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Employment Training Panel Toolkit

About the Employment Training Panel (ETP)

What are the goals of the ETP?

ETP's goals are to support job creation and retention, through training. ETP is funded by a special tax on California employers and differs from other workforce development organizations whose emphasis is on pre-employment training. ETP fulfills its mission by reimbursing the cost of employer-driven training for incumbent workers and funding the type of training needed by unemployed workers to re-enter the workforce. Overall, the ETP program helps to ensure that California businesses will have the skilled workers they need to remain competitive. Learn more »

How is the ETP Funded?

ETP has historically accomplished its mission without appropriations from the State General Fund or alternative sources of funding. The core ETP program is funded by a special Employment Training Tax (ETT) paid by California employers, and only employers subject to this tax directly benefit from the program. In the last few years, however, ETP has received additional funding for alternative programs. The additional funding is provided principally through distributions from the Employment Development Department and the California Energy Commission (CEC). ETP anticipates ongoing commitments for additional funding. Learn more »

Who can participate in the ETP program?

Under its core program, ETP can only fund training for employers that are subject to paying the Employment Training Tax. The core-funded ETP Program is supported by this tax. Eligible entities include:

  • Single Employers subject to the Unemployment Insurance tax and having a California Employer Account Number (CEAN) with a prefix of 699 or lower;
  • Groups of Employers, including Chambers of Commerce, Joint Apprenticeship Training Committees, Trade Associations or Economic Development Corporations;
  • Training Agencies which include the following educational institutions:
    • Community College or Community College District
    • University or University foundations
    • Adult School
    • Regional Occupational Program
    • Private training agency with at least a two-year history of providing training and placement services to the public, and appropriate certification;
  • Workforce Development Boards (WDB) (formerly Workforce Investment Boards) with the approval of appropriate local elected officials in the local workforce investment areas;
  • Workforce Investment Act (WIA) Grant Recipients or WIA Administrative Entities selected pursuant to the federal Workforce Investment Act of 1998, with the approval of the local Workforce Development Board and the appropriate local elected officials.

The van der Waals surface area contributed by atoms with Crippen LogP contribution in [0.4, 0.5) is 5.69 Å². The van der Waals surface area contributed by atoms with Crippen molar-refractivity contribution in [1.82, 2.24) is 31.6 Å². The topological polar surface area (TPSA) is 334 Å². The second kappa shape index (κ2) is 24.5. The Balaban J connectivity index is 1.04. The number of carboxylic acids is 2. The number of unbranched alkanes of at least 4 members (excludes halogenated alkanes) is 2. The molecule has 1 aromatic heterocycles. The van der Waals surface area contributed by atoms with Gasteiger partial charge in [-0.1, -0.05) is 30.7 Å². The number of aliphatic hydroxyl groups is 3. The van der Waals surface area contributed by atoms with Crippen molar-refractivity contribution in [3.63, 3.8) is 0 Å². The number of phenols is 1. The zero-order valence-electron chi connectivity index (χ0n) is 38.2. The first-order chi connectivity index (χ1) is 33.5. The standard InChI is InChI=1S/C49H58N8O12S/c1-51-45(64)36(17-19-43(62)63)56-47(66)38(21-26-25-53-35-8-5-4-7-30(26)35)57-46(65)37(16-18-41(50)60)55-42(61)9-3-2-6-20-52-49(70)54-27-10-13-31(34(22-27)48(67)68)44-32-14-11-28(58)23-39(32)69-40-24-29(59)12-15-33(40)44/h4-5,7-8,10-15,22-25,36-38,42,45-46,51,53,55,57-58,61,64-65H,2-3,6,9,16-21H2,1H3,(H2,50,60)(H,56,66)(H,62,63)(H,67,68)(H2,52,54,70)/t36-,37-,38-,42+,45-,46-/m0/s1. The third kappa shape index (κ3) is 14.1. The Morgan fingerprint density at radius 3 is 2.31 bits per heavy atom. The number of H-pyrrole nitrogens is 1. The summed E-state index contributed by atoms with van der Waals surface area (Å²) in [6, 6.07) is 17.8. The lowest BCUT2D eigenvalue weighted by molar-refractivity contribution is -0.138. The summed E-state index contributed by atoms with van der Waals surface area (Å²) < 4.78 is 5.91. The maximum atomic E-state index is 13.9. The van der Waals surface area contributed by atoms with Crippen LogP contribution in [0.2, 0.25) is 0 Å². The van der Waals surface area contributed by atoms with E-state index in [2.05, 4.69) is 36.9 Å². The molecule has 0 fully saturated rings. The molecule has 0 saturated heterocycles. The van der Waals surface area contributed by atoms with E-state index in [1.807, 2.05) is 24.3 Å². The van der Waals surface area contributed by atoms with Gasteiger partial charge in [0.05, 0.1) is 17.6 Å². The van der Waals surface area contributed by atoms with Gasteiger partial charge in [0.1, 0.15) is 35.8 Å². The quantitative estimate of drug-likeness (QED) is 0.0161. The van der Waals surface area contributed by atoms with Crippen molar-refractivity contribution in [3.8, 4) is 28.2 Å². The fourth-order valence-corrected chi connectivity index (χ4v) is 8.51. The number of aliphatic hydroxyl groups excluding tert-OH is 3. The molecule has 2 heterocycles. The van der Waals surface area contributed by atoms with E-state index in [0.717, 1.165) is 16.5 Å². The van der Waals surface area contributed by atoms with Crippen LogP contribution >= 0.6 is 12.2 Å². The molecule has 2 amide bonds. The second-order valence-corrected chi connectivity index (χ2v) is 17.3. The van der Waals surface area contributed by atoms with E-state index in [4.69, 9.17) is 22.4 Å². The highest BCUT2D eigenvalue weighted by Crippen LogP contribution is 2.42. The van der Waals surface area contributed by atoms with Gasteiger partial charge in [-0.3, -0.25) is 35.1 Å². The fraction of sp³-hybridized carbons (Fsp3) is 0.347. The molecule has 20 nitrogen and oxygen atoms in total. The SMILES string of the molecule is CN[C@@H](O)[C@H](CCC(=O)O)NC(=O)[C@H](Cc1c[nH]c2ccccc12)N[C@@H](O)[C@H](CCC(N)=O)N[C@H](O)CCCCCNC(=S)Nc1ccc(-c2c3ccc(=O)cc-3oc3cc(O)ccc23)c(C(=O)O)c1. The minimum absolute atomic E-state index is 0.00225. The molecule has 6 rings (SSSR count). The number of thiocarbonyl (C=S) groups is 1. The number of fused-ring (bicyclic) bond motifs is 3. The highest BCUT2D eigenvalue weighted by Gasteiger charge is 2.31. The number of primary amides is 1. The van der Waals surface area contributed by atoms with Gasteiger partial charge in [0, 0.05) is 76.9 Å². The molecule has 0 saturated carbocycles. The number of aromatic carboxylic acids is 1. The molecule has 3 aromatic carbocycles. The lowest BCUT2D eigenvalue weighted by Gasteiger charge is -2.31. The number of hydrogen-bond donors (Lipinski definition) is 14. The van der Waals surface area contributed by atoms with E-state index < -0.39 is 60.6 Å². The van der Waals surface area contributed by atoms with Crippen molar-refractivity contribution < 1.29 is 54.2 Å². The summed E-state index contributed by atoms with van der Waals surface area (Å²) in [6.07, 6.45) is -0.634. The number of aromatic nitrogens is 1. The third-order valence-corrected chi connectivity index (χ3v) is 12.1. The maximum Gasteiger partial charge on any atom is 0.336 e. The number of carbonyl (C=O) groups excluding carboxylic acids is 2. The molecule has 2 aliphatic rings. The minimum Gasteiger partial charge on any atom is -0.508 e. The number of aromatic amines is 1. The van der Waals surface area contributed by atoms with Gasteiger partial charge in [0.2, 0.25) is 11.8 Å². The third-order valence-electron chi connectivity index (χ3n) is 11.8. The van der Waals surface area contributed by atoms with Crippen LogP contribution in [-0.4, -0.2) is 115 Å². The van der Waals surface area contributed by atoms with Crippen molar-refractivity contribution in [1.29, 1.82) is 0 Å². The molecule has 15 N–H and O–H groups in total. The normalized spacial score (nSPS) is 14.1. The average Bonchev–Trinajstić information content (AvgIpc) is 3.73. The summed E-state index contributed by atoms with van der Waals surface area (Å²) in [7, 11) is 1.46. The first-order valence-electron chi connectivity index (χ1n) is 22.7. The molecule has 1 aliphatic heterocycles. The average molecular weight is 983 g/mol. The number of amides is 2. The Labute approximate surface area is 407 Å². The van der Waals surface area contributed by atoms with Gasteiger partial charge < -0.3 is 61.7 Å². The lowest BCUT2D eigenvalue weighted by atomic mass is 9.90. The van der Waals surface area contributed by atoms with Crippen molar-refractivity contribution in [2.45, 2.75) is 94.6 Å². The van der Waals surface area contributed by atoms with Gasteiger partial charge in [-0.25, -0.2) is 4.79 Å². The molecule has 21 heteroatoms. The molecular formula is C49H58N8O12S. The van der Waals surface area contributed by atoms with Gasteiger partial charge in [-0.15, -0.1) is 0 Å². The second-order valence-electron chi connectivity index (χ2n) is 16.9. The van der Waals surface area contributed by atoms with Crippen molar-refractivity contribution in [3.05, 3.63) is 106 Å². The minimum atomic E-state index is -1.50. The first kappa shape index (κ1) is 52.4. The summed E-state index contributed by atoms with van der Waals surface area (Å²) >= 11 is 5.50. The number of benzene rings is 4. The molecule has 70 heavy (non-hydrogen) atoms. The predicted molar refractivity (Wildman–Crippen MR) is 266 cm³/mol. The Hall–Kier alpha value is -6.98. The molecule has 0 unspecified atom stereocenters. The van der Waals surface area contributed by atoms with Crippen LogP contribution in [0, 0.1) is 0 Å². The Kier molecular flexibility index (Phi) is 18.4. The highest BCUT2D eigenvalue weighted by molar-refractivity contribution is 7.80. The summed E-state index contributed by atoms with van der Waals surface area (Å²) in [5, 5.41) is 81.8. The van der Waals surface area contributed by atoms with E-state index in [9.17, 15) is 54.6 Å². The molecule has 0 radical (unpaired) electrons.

Additional requirements may also apply.

More details »

What types of trainees?

ETP funds training for currently employed (incumbent) workers and individuals who are unemployed at the start of training.
Learn more »

ETP Training Program Benefits

For the Employer, the community, and the Californian economy:

  • Aid in global economy competitiveness;
  • Align with California Community College Chancellor’s Office Doing What MATTERS initiative;
  • Layoff aversion and business expansion;
  • Maintain high-performance workplaces;
  • Provide skill sets/training at reduced costs;
  • Provide skills for good-paying jobs;
  • Strengthen businesses competitive edge.

For the Subcontractor - Contract Ed expansion:

  • More training and more involvement with the community that it serves;
  • Beta-test for-credit curriculum for labor market relevancy;
  • Build business partnerships;
  • Extend college’s reach into community (off-location training);
  • Provide funding for contract education department;
  • Provide introduction to for-credit programs;
  • Serve participants not currently accessing college.

ETP Application Flow Chart

ETP Application Flow Chart

click to expand

ETP Application Process

While the ETP Application process is very detailed, your Community College Multiple Employer Contract (MEC) can provide the assistance to access the ETP funding through the invoicing and reimbursement stage. The attached flowchart shows the process from Outreach, Eligibility & Enrollment, Training Plan, Funding Allocation & Subcontracting, to Training Delivery, Roster Creation & Tracking, through the end of the process, Invoicing & Reimbursement.

Contact your local Community College MEC to learn more »

Partnering with an ETP Multiple Employer Contractor (MEC)

The Community College Employment Training Panel Collaborative (CCETPC) will promote the development of customized training contracts between the Community Colleges and the Employment Training Panel (ETP). The CCETPC is committed to accomplishing assisting the Employment Training Panel attract and retain businesses in California; helping workers retain secure jobs by improving job-related skills; helping employers successfully compete in the global economy and promoting the value of workforce training to California Employers.

The CCETPC will inform its members and other community colleges of funds available for training from the Employment Training Panel.

The CCETPC will provide information regarding ETP requirements, benefits and expectations associated with an ETP contract.

Learn how to successfully partner with a MEC »

 

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The Opportunity
For community colleges to become essential catalysts to California’s economic recovery and jobs creation at the local, regional and state levels.

The Strategy
Doing What MATTERS for jobs and the economy is a four-pronged framework to respond to the call of our nation, state, and regions to close the skills gap. The four prongs are:

  • Give Priority for Jobs and the Economy
  • Make Room for Jobs and the Economy
  • Promote Student Success
  • Innovate for Jobs and the Economy
California Community Colleges Chancellor's Office